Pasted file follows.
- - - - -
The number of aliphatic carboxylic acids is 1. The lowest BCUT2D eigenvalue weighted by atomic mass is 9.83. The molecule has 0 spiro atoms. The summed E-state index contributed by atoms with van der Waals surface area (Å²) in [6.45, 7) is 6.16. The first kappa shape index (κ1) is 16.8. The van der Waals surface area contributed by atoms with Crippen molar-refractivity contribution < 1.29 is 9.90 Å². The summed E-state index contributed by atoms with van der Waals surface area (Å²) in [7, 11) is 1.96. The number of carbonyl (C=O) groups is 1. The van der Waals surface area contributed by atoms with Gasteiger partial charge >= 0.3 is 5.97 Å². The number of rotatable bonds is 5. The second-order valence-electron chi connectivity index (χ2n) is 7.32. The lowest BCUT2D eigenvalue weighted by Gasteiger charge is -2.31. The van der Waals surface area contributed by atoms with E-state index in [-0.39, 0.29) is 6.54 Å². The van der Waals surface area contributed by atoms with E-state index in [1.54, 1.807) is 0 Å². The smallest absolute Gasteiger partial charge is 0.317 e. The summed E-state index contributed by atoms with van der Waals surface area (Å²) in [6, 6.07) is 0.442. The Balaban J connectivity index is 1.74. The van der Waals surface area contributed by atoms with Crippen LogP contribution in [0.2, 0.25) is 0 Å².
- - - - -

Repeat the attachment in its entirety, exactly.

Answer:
The number of aliphatic carboxylic acids is 1. The lowest BCUT2D eigenvalue weighted by atomic mass is 9.83. The molecule has 0 spiro atoms. The summed E-state index contributed by atoms with van der Waals surface area (Å²) in [6.45, 7) is 6.16. The first kappa shape index (κ1) is 16.8. The van der Waals surface area contributed by atoms with Crippen molar-refractivity contribution < 1.29 is 9.90 Å². The summed E-state index contributed by atoms with van der Waals surface area (Å²) in [7, 11) is 1.96. The number of carbonyl (C=O) groups is 1. The van der Waals surface area contributed by atoms with Gasteiger partial charge >= 0.3 is 5.97 Å². The number of rotatable bonds is 5. The second-order valence-electron chi connectivity index (χ2n) is 7.32. The lowest BCUT2D eigenvalue weighted by Gasteiger charge is -2.31. The van der Waals surface area contributed by atoms with E-state index in [-0.39, 0.29) is 6.54 Å². The van der Waals surface area contributed by atoms with E-state index in [1.54, 1.807) is 0 Å². The smallest absolute Gasteiger partial charge is 0.317 e. The summed E-state index contributed by atoms with van der Waals surface area (Å²) in [6, 6.07) is 0.442. The Balaban J connectivity index is 1.74. The van der Waals surface area contributed by atoms with Crippen LogP contribution in [0.2, 0.25) is 0 Å².